“I didn’t realise you’d be so fabulous, tall and beautiful,” said the Fitness First sales person to me yesterday.
I paused and tried to hold in my natural reaction – a big bellied laugh (note: the belly is the reason why I’m joining the gym). Me, fabulous? Tall – well, yeah, I can accept that because it’s something that can be quantified, but I have difficulty accepting abstract compliments. My knee jerk reaction of laughing at these is nothing new, and I guess it all boils down to a lack of self-confidence.
Let’s get real here, though. In this instance, I was being complimented by a sales person – this woman’s job is to charm the pants off people in order to get them to sign up to the gym for exorbitant prices. Anyone with half a brain would feel slightly amused at the obligatory dishing out of compliments that ensues when someone in sales is trying to double their commission out of you.
However, when I think about it, I was looking good yesterday. I was wearing a new dress, my hair looked nice and I made an effort with my make-up. Why should I be so damn cynical about this? And why do I find it so hard to believe that someone is giving me a compliment for any other reason other than I do actually look nice?
Unfortunately my lack of confidence affects others areas of my life. For example, I’ve always wanted to write a book. This is one of my dreams in addition to working abroad (accomplished), working for myself (accomplished) and travelling loads. Despite my achievements to date, I cannot seem to bring myself to sit down and type out a novel, and deep down I know it’s due to this nagging voice that keeps telling me that I’m just not good enough to do it.
Self-deprecation is an art form to us Brits; we mock ourselves and our achievements. We tend to look at highly confident people with a bit of suspicion. But recently I’ve been thinking about self-confidence and how far it can get you in life, and I realised that you’re likely to assume that someone who walks into a room with their head high and looking like they have it all together is more successful than someone who walks in looking at the floor and who quickly scurries to the corner (regardless of whether this is the case or not). Another person’s confidence somehow subconsciously tells us how accomplished they are in life.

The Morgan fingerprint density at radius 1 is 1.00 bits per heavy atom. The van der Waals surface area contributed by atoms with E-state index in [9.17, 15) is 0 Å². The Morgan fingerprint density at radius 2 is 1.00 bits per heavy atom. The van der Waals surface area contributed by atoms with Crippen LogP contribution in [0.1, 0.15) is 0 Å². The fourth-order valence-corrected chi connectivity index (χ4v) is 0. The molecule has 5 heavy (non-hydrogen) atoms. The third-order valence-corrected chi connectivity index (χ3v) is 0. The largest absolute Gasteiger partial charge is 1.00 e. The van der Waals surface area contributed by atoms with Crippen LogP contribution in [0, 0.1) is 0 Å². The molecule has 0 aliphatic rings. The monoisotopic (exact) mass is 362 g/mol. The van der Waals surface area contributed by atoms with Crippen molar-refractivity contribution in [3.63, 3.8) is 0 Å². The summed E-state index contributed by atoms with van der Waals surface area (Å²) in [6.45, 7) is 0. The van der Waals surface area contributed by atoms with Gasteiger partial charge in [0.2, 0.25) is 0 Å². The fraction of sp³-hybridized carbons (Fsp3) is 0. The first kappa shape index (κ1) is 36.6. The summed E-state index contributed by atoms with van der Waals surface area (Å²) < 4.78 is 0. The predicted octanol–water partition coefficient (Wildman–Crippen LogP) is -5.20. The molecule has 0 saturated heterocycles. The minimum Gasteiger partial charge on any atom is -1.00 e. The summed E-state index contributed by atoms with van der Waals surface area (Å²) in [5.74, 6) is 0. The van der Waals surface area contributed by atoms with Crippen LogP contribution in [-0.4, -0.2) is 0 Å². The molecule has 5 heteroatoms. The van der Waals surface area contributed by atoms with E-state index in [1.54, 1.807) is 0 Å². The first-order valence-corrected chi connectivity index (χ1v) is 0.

I recently wrote about self-confidence in an article for The National, and during my research I found psychological studies that show a person’s levels of confidence seems to predict personal success. A recent study by researchers at the University of Melbourne, for example, found that participants who believed themselves to be highly confident throughout different stages of their lives received promotions faster and enjoyed higher salaries.
This isn’t really that surprising, though. When you think about your colleagues, you’re likely to find that the ones who have achieved the most in the shortest space of time will be those who are the most self-assured about their abilities, judgment and power.
Another interesting fact I discovered during my research is that self-confidence can be learnt. Experts tell me that all you have to do is challenge yourself out of your comfort zone and you’ll feel more confident. “Some people feel very safe in their comfort zone and cannot tolerate the anxiety of change or trying new or difficult things. There are others who push themselves too hard and too fast and enter the ‘terror’ zone, which results in them feeling paralysed and incompetent to cope with their situation. The middle way is to push yourself appropriately out of your comfort zone and into the growth zone. This is where your confidence will develop,” said Dr Saliha Afridi, clinical psychologist and director of The LightHouse Arabia, in an interview I conducted for the article.
While I feel proud of what I’ve done with my life to date, I can’t help but wonder how much more I could have achieved if I didn’t always question my abilities. I feel it’s time I stop questioning myself and my every move, and to start acting rather than procrastinating. Easier said than bloody done, though.
I joined the gym yesterday (no, it wasn’t because the lady said I am fabulous…), and for those of you who know me, this is definitely a place where I feel out of my comfort zone. I’m way more comfortable sat on a balcony sipping cocktails than lifting weights and sweating it out on a treadmill. So perhaps, just perhaps, this new gym habit of mine (well, I’m hoping it will become a habit), will be what I need to make me ‘feel’ more confident.
And if all else fails, perhaps faking it is the best way forward. I do actually really love myself, after all.